0702 GMT May 19, 2019
Average weekly earnings, including bonuses, rose by 3.3 percent on the year, their biggest rise since the three months to July 2008 and comfortably beating a median forecast of 3.0 percent in a Reuters poll of economists, Reuters reported.
The Bank of England, which has said it will need to raise interest rates gradually to offset inflation pressures from the labor market, has forecast slower wage growth for the end of 2018 than Tuesday’s official figures suggest.
Total earnings, excluding bonuses, also rose by an annual 3.3 percent in the three months to October, the Office for National Statistics said, the biggest rise since the end of 2008.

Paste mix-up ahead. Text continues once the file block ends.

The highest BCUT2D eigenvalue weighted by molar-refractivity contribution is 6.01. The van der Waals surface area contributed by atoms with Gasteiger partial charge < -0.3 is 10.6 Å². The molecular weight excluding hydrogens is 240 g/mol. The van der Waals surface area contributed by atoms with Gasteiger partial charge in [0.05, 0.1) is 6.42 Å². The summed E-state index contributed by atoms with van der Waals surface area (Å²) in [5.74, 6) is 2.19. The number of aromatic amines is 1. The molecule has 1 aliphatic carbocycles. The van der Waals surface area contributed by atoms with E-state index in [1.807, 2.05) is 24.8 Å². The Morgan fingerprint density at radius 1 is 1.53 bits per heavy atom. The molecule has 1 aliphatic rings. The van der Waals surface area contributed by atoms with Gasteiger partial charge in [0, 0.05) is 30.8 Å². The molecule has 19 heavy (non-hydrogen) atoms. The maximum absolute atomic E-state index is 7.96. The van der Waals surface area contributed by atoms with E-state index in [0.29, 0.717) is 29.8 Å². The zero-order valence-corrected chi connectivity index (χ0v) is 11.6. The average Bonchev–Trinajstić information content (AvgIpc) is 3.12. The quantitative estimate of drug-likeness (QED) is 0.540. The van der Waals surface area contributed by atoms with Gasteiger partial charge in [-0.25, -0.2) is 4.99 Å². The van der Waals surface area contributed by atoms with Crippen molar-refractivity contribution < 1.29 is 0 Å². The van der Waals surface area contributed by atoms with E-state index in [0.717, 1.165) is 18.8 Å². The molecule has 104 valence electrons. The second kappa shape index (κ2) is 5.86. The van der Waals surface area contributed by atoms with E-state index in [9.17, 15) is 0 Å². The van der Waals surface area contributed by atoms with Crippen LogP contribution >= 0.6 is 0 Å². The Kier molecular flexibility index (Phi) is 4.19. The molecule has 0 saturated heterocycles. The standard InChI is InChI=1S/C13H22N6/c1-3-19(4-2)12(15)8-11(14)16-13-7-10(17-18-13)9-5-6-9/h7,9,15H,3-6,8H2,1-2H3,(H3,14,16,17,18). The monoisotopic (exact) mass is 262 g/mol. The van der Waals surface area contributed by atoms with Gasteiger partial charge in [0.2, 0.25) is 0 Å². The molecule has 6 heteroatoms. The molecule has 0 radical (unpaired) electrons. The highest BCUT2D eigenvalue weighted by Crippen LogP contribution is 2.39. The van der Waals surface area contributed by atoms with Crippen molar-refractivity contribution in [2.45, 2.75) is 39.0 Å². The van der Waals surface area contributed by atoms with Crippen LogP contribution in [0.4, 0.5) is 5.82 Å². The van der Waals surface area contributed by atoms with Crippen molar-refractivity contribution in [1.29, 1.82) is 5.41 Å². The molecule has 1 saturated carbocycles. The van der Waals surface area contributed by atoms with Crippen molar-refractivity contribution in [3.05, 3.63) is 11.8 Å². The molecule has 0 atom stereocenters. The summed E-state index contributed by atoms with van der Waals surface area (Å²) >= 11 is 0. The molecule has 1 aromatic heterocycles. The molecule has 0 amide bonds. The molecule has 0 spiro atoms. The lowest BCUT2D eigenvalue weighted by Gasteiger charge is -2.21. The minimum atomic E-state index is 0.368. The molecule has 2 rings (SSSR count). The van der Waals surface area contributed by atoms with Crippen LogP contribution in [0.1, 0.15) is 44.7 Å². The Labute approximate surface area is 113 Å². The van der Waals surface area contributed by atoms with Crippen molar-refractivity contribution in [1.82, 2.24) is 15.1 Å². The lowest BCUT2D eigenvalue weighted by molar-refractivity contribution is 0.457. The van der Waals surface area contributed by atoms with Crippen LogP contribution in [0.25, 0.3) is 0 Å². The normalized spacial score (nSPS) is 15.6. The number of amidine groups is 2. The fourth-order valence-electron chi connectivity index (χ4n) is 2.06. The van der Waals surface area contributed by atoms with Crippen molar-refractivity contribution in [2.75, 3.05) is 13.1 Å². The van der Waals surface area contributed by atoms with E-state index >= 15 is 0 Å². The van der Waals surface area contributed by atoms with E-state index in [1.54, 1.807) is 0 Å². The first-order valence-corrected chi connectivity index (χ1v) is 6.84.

With unemployment at close to its lowest level since the 1970s – 4.1 percent in the three months to October – employers have begun raising pay for staff more quickly.
The pace of wage rises remains slower than the four-percent increases seen before the financial crisis but real earnings, adjusted for inflation, rose nonetheless by the fastest since the end of 2016, up 1.1 percent.
The number of people in work rose by 79,000 in the three months to October, more than any forecast in the Reuters poll.
City workers head to work during the morning rush hour in Southwark in central London, England, the UK, on April 16, 2014.